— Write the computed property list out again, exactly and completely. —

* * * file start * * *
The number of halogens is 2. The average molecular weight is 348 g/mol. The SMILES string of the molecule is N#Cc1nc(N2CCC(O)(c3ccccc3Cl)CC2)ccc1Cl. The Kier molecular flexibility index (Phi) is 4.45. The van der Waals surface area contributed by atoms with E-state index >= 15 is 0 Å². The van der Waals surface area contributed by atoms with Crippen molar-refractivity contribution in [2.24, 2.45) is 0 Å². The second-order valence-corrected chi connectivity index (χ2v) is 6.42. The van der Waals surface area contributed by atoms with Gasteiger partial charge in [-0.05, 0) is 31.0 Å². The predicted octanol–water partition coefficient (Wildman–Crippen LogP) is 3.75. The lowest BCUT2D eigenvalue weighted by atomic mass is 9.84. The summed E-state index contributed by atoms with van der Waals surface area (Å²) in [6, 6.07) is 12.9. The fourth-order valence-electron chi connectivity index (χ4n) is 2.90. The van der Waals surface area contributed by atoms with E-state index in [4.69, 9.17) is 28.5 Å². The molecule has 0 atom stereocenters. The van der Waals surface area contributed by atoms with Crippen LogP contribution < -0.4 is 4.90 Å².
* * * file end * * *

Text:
The number of halogens is 2. The average molecular weight is 348 g/mol. The SMILES string of the molecule is N#Cc1nc(N2CCC(O)(c3ccccc3Cl)CC2)ccc1Cl. The Kier molecular flexibility index (Phi) is 4.45. The van der Waals surface area contributed by atoms with E-state index >= 15 is 0 Å². The van der Waals surface area contributed by atoms with Crippen molar-refractivity contribution in [2.24, 2.45) is 0 Å². The second-order valence-corrected chi connectivity index (χ2v) is 6.42. The van der Waals surface area contributed by atoms with Gasteiger partial charge in [-0.05, 0) is 31.0 Å². The predicted octanol–water partition coefficient (Wildman–Crippen LogP) is 3.75. The lowest BCUT2D eigenvalue weighted by atomic mass is 9.84. The summed E-state index contributed by atoms with van der Waals surface area (Å²) in [6, 6.07) is 12.9. The fourth-order valence-electron chi connectivity index (χ4n) is 2.90. The van der Waals surface area contributed by atoms with E-state index in [4.69, 9.17) is 28.5 Å². The molecule has 0 atom stereocenters. The van der Waals surface area contributed by atoms with Crippen LogP contribution < -0.4 is 4.90 Å².